Colts vs. Patriots: Live Grades and Analysis for New England

Sterling XieCorrespondent IIJanuary 11, 2014

Brady's Pats got the best of Luck's Colts.
Brady's Pats got the best of Luck's Colts.Jared Wickerham/Getty Images

The New England Patriots advanced to their third straight AFC Championship, pulling away late from the Indianapolis Colts.

Check out final grades and analysis below.



Indianapolis - 22

New England - 43

Patriots Game Grades
Positional UnitFirst-Half GradeFinal Grade
Pass OffenseB-B
Run OffenseB+A
Run DefenseAA
Pass DefenseBB
Special TeamsD-C-
vs. Colts

Game Analysis for the New England Patriots

Pass Offense: The play action was there for Brady early in the half, with a 53-yard completion to Danny Amendola jumpstarting a key touchdown drive. Brady could surely have done more if needed, but this was essentially a throwback to the early aughts—short high-efficiency passes designed to keep drives alive.

Run Offense: 46 carries, 234 yards, six touchdowns. Not much more needs to be said about New England’s newfound smashmouth offensive identity. The Patriots are clearly a team that will try to control the tone and rhythm of the game, and this unit will have the largest say on how far this team advances in the postseason.

Run Defense: Trailing for much of the half, the Colts never really tried to establish the run after halftime. Give credit to the undermanned Pats front seven for snuffing out the ground game and preventing Brown from becoming a reliable change-up in this contest.

Pass Defense: Andrew Luck made some unbelievable throws, but the Patriots defense hung in despite a few tough blows. Rookie linebacker Jamie Collins, whose playing time has spiked recently, had a breakout game with a game-sealing interception and blanket coverage on Colts tight end Coby Fleener. Not the smoothest game, but this unit came up with enough big plays to change the game’s complexion.

Special Teams: Stephen Gostkowski saved the special teams’ bacon with his emergency punting in place of the injured Ryan Allen. Demerits for another holding penalty on the punt return, however—a bit reminiscent of last year’s Divisional round win, when the kick coverage unit had similarly bizarre struggles.

Coaching: The Patriots came ready to play tonight, and stayed even through three seesaw quarters. Unlike earlier this season, when the Pats had lapses of concentration and performance, we are starting to see more consistent 60-minute efforts. This team is peaking, and will not go out easy.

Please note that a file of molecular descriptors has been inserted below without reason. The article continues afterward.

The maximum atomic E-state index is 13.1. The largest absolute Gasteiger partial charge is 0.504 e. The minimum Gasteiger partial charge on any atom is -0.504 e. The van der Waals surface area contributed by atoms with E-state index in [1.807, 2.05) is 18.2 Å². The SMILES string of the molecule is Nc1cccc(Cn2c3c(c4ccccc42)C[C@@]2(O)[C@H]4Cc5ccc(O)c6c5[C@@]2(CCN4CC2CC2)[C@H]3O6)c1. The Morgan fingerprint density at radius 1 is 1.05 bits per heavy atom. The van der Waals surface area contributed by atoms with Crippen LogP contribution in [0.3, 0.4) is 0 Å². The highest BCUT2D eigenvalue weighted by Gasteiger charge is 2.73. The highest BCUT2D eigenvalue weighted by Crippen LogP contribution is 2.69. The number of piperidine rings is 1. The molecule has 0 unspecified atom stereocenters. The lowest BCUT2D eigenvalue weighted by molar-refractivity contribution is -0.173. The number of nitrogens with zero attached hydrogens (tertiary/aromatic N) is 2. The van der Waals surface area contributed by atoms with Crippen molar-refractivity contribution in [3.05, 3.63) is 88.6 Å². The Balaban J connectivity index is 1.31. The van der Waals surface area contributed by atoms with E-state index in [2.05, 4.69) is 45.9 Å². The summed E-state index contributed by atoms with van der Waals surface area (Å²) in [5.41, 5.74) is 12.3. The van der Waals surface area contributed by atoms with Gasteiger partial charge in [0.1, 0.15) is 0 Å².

LeGarrette Blount had another huge game.
LeGarrette Blount had another huge game.Al Bello/Getty Images


First-Half Analysis for the New England Patriots

Pass Offense: It’s been the Julian Edelman show in the first half, as the diminutive slot receiver has four of New England’s seven first-half receptions. Tom Brady’s been pretty conservative, taking short screens and letting his receivers pick up yards after the catch. Look for more play action in the second half, as the Pats have soundly established the run game.

Run Offense: A trio of short LeGarrette Blount touchdowns have underlined a firm commitment to the ground. The Patriots are not overwhelming Indianapolis, with just a 3.2 yards per carry average. However, they have created lots of third-and-short situations, allowing Brady to keep the chains moving. It will be interesting to see if they can wear down Indy’s front by the end of the game.

Run Defense: The Colts have tried to exploit New England’s sub defense with a bunch of shotgun draws, but the Pats have held strong. Indy is averaging a meager 2.9 yards per carry, with no run going longer than seven runs. Give credit to the linebacker core of Dont’a Hightower, Dane Fletcher and Jamie Collins for shooting gaps and sound tackling.

Pass Defense: Andrew Luck has hit a couple big downfield bombs, but give credit to this unit for coming up with two critical interceptions. Props to Aqib Talib for limiting T.Y. Hilton to just two catches in the half. So long as this unit keeps the action in front of them, it will be tough for Luck to shred them apart.

Special Teams: Danny Aiken’s high snap and Ryan Allen’s disastrous lateral attempt might have been the Pats’ worst special teams play of the year, and they were fortunate to escape with a safety. A couple holding calls on punt returns have also set drives back. Not a good half for this unit.

Coaching: The Patriots game plan has worked fairly well, as the run game is controlling the clock and the defense is turning the Colts offense one-dimensional. A couple disasters are keeping the score close, but sound second-half execution should leave the Pats in good shape.